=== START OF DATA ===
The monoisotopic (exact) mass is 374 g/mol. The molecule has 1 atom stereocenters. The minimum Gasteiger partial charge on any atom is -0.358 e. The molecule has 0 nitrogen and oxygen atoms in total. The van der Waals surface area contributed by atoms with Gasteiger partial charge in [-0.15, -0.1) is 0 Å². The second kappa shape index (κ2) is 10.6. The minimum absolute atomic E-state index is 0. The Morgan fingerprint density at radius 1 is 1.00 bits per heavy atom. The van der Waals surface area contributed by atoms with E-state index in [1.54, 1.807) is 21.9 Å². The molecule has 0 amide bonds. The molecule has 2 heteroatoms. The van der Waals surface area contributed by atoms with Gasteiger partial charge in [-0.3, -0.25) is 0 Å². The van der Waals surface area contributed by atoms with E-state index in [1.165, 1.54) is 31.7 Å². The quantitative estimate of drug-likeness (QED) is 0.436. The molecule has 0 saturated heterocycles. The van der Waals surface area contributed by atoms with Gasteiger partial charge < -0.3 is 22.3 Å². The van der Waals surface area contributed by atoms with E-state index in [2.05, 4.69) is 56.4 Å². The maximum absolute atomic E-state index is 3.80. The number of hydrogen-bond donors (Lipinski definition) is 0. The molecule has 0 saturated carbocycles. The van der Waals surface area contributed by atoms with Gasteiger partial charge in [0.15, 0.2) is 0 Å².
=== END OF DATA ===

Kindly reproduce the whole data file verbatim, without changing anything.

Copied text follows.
The monoisotopic (exact) mass is 374 g/mol. The molecule has 1 atom stereocenters. The minimum Gasteiger partial charge on any atom is -0.358 e. The molecule has 0 nitrogen and oxygen atoms in total. The van der Waals surface area contributed by atoms with Gasteiger partial charge in [-0.15, -0.1) is 0 Å². The second kappa shape index (κ2) is 10.6. The minimum absolute atomic E-state index is 0. The Morgan fingerprint density at radius 1 is 1.00 bits per heavy atom. The van der Waals surface area contributed by atoms with E-state index in [1.54, 1.807) is 21.9 Å². The molecule has 0 amide bonds. The molecule has 2 heteroatoms. The van der Waals surface area contributed by atoms with Gasteiger partial charge in [-0.3, -0.25) is 0 Å². The van der Waals surface area contributed by atoms with E-state index in [1.165, 1.54) is 31.7 Å². The quantitative estimate of drug-likeness (QED) is 0.436. The molecule has 0 saturated heterocycles. The van der Waals surface area contributed by atoms with Gasteiger partial charge < -0.3 is 22.3 Å². The van der Waals surface area contributed by atoms with E-state index in [2.05, 4.69) is 56.4 Å². The maximum absolute atomic E-state index is 3.80. The number of hydrogen-bond donors (Lipinski definition) is 0. The molecule has 0 saturated carbocycles. The van der Waals surface area contributed by atoms with Gasteiger partial charge in [0.15, 0.2) is 0 Å².